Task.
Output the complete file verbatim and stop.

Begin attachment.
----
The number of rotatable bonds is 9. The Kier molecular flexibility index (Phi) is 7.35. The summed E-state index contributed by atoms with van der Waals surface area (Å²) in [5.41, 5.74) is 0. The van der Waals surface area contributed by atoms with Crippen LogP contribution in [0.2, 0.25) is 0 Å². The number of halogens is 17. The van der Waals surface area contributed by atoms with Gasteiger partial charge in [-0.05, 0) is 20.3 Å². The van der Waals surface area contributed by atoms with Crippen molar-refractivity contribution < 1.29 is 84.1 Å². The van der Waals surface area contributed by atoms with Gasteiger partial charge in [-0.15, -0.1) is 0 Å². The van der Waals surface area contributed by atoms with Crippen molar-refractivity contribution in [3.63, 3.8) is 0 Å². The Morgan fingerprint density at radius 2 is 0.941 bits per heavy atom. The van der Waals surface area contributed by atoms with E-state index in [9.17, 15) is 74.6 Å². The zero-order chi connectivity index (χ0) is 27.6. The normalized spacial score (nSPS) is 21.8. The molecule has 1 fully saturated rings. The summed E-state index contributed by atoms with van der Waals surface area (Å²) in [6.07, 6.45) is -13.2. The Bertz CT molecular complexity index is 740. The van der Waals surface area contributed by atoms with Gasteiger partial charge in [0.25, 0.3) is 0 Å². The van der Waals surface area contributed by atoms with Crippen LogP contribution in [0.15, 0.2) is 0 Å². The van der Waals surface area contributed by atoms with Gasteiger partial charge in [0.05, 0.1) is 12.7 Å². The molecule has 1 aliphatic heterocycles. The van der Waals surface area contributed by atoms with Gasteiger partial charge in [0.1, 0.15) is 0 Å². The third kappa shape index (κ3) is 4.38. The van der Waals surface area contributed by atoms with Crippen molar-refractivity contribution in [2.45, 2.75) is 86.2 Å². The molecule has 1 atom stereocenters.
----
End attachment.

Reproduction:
The number of rotatable bonds is 9. The Kier molecular flexibility index (Phi) is 7.35. The summed E-state index contributed by atoms with van der Waals surface area (Å²) in [5.41, 5.74) is 0. The van der Waals surface area contributed by atoms with Crippen LogP contribution in [0.2, 0.25) is 0 Å². The number of halogens is 17. The van der Waals surface area contributed by atoms with Gasteiger partial charge in [-0.05, 0) is 20.3 Å². The van der Waals surface area contributed by atoms with Crippen molar-refractivity contribution < 1.29 is 84.1 Å². The van der Waals surface area contributed by atoms with Gasteiger partial charge in [-0.15, -0.1) is 0 Å². The van der Waals surface area contributed by atoms with Crippen molar-refractivity contribution in [3.63, 3.8) is 0 Å². The Morgan fingerprint density at radius 2 is 0.941 bits per heavy atom. The van der Waals surface area contributed by atoms with E-state index in [9.17, 15) is 74.6 Å². The zero-order chi connectivity index (χ0) is 27.6. The normalized spacial score (nSPS) is 21.8. The molecule has 1 fully saturated rings. The summed E-state index contributed by atoms with van der Waals surface area (Å²) in [6.07, 6.45) is -13.2. The Bertz CT molecular complexity index is 740. The van der Waals surface area contributed by atoms with Gasteiger partial charge in [0.25, 0.3) is 0 Å². The van der Waals surface area contributed by atoms with Crippen LogP contribution in [0.15, 0.2) is 0 Å². The van der Waals surface area contributed by atoms with Gasteiger partial charge in [0.05, 0.1) is 12.7 Å². The molecule has 1 aliphatic heterocycles. The van der Waals surface area contributed by atoms with Gasteiger partial charge in [0.1, 0.15) is 0 Å². The third kappa shape index (κ3) is 4.38. The van der Waals surface area contributed by atoms with Crippen molar-refractivity contribution in [2.45, 2.75) is 86.2 Å². The molecule has 1 atom stereocenters.